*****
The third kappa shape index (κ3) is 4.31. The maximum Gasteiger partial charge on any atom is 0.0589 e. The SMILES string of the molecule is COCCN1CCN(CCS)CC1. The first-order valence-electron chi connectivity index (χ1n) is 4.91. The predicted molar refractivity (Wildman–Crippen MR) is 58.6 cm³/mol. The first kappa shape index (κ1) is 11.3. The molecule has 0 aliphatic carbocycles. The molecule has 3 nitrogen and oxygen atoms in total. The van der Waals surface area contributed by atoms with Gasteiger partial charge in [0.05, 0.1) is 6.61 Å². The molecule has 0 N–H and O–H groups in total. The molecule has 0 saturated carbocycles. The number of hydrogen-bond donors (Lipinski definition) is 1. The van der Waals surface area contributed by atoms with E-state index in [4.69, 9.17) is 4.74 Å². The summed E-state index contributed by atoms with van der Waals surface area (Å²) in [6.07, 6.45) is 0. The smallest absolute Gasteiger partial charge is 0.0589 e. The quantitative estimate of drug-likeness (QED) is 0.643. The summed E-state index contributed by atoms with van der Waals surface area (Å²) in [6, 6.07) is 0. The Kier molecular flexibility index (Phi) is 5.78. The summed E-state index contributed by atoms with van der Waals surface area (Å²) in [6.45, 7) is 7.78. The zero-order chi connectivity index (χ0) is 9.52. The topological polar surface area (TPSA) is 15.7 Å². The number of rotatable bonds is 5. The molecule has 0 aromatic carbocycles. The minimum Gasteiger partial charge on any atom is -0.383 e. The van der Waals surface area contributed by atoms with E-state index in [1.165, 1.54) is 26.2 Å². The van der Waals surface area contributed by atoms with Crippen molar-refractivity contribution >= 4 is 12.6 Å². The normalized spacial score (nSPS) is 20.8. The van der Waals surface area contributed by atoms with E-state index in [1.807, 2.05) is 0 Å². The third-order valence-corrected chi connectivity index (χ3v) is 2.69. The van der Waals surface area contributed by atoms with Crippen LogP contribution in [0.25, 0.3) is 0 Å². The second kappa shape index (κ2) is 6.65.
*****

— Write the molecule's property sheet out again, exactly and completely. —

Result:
The third kappa shape index (κ3) is 4.31. The maximum Gasteiger partial charge on any atom is 0.0589 e. The SMILES string of the molecule is COCCN1CCN(CCS)CC1. The first-order valence-electron chi connectivity index (χ1n) is 4.91. The predicted molar refractivity (Wildman–Crippen MR) is 58.6 cm³/mol. The first kappa shape index (κ1) is 11.3. The molecule has 0 aliphatic carbocycles. The molecule has 3 nitrogen and oxygen atoms in total. The van der Waals surface area contributed by atoms with Gasteiger partial charge in [0.05, 0.1) is 6.61 Å². The molecule has 0 N–H and O–H groups in total. The molecule has 0 saturated carbocycles. The number of hydrogen-bond donors (Lipinski definition) is 1. The van der Waals surface area contributed by atoms with E-state index in [4.69, 9.17) is 4.74 Å². The summed E-state index contributed by atoms with van der Waals surface area (Å²) in [6.07, 6.45) is 0. The smallest absolute Gasteiger partial charge is 0.0589 e. The quantitative estimate of drug-likeness (QED) is 0.643. The summed E-state index contributed by atoms with van der Waals surface area (Å²) in [6, 6.07) is 0. The Kier molecular flexibility index (Phi) is 5.78. The summed E-state index contributed by atoms with van der Waals surface area (Å²) in [6.45, 7) is 7.78. The zero-order chi connectivity index (χ0) is 9.52. The topological polar surface area (TPSA) is 15.7 Å². The number of rotatable bonds is 5. The molecule has 0 aromatic carbocycles. The minimum Gasteiger partial charge on any atom is -0.383 e. The van der Waals surface area contributed by atoms with E-state index in [1.165, 1.54) is 26.2 Å². The van der Waals surface area contributed by atoms with Crippen molar-refractivity contribution >= 4 is 12.6 Å². The normalized spacial score (nSPS) is 20.8. The van der Waals surface area contributed by atoms with E-state index in [1.807, 2.05) is 0 Å². The third-order valence-corrected chi connectivity index (χ3v) is 2.69. The van der Waals surface area contributed by atoms with Crippen LogP contribution in [0.25, 0.3) is 0 Å². The second kappa shape index (κ2) is 6.65.